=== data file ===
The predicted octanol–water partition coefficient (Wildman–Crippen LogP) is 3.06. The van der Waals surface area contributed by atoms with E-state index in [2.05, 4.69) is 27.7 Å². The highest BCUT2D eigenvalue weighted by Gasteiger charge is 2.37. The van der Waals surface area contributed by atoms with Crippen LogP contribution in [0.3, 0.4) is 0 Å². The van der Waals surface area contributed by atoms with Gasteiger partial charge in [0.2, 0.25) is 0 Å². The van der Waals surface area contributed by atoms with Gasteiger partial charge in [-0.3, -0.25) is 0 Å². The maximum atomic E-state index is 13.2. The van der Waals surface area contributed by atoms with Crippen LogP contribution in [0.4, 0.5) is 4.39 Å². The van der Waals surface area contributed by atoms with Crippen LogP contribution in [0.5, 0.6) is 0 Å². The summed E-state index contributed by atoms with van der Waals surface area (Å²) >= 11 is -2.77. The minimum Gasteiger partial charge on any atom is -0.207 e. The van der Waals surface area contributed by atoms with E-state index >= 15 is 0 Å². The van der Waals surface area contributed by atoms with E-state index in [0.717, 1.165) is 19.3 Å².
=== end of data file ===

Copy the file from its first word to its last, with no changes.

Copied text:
The predicted octanol–water partition coefficient (Wildman–Crippen LogP) is 3.06. The van der Waals surface area contributed by atoms with E-state index in [2.05, 4.69) is 27.7 Å². The highest BCUT2D eigenvalue weighted by Gasteiger charge is 2.37. The van der Waals surface area contributed by atoms with Crippen LogP contribution in [0.3, 0.4) is 0 Å². The van der Waals surface area contributed by atoms with Gasteiger partial charge in [0.2, 0.25) is 0 Å². The van der Waals surface area contributed by atoms with Gasteiger partial charge in [-0.3, -0.25) is 0 Å². The maximum atomic E-state index is 13.2. The van der Waals surface area contributed by atoms with Crippen LogP contribution in [0.4, 0.5) is 4.39 Å². The van der Waals surface area contributed by atoms with Crippen LogP contribution in [0.5, 0.6) is 0 Å². The summed E-state index contributed by atoms with van der Waals surface area (Å²) >= 11 is -2.77. The minimum Gasteiger partial charge on any atom is -0.207 e. The van der Waals surface area contributed by atoms with E-state index >= 15 is 0 Å². The van der Waals surface area contributed by atoms with E-state index in [0.717, 1.165) is 19.3 Å².